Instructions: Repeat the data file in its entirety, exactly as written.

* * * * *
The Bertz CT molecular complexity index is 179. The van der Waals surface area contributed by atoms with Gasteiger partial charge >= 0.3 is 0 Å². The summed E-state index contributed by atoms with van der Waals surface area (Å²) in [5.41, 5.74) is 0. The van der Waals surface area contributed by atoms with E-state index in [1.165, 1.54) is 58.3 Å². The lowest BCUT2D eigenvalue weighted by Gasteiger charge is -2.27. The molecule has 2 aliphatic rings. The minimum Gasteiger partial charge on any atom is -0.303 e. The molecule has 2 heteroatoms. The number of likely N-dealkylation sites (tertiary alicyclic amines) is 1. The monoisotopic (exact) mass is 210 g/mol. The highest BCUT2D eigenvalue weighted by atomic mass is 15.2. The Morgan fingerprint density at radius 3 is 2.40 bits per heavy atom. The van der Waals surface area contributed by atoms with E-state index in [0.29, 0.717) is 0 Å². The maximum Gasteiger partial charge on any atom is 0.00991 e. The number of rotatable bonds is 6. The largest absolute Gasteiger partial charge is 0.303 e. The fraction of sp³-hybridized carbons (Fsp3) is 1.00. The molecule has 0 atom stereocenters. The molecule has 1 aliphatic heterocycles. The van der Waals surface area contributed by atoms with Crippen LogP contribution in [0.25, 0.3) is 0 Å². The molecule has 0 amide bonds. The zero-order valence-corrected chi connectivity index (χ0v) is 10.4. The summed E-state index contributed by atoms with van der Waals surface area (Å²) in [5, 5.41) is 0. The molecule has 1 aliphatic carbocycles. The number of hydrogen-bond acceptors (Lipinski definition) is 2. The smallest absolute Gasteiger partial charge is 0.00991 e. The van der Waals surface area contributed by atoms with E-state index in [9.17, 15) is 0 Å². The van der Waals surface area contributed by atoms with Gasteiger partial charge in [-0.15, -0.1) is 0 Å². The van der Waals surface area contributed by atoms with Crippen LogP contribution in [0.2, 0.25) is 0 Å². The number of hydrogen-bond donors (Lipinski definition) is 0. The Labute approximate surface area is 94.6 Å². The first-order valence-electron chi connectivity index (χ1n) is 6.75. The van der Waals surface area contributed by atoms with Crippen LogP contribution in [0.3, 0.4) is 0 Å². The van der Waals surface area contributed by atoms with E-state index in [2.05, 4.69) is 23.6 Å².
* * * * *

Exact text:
The Bertz CT molecular complexity index is 179. The van der Waals surface area contributed by atoms with Gasteiger partial charge >= 0.3 is 0 Å². The summed E-state index contributed by atoms with van der Waals surface area (Å²) in [5.41, 5.74) is 0. The van der Waals surface area contributed by atoms with E-state index in [1.165, 1.54) is 58.3 Å². The lowest BCUT2D eigenvalue weighted by Gasteiger charge is -2.27. The molecule has 2 aliphatic rings. The minimum Gasteiger partial charge on any atom is -0.303 e. The molecule has 2 heteroatoms. The number of likely N-dealkylation sites (tertiary alicyclic amines) is 1. The monoisotopic (exact) mass is 210 g/mol. The highest BCUT2D eigenvalue weighted by atomic mass is 15.2. The Morgan fingerprint density at radius 3 is 2.40 bits per heavy atom. The van der Waals surface area contributed by atoms with E-state index in [0.29, 0.717) is 0 Å². The maximum Gasteiger partial charge on any atom is 0.00991 e. The number of rotatable bonds is 6. The largest absolute Gasteiger partial charge is 0.303 e. The fraction of sp³-hybridized carbons (Fsp3) is 1.00. The molecule has 0 atom stereocenters. The molecule has 1 aliphatic heterocycles. The van der Waals surface area contributed by atoms with Crippen LogP contribution in [0.25, 0.3) is 0 Å². The molecule has 0 amide bonds. The zero-order valence-corrected chi connectivity index (χ0v) is 10.4. The summed E-state index contributed by atoms with van der Waals surface area (Å²) in [5, 5.41) is 0. The molecule has 1 aliphatic carbocycles. The number of hydrogen-bond acceptors (Lipinski definition) is 2. The smallest absolute Gasteiger partial charge is 0.00991 e. The van der Waals surface area contributed by atoms with E-state index in [9.17, 15) is 0 Å². The van der Waals surface area contributed by atoms with Gasteiger partial charge in [-0.15, -0.1) is 0 Å². The van der Waals surface area contributed by atoms with Crippen LogP contribution in [0.2, 0.25) is 0 Å². The number of hydrogen-bond donors (Lipinski definition) is 0. The Labute approximate surface area is 94.6 Å². The first-order valence-electron chi connectivity index (χ1n) is 6.75. The van der Waals surface area contributed by atoms with Crippen LogP contribution in [0.3, 0.4) is 0 Å². The van der Waals surface area contributed by atoms with E-state index in [2.05, 4.69) is 23.6 Å².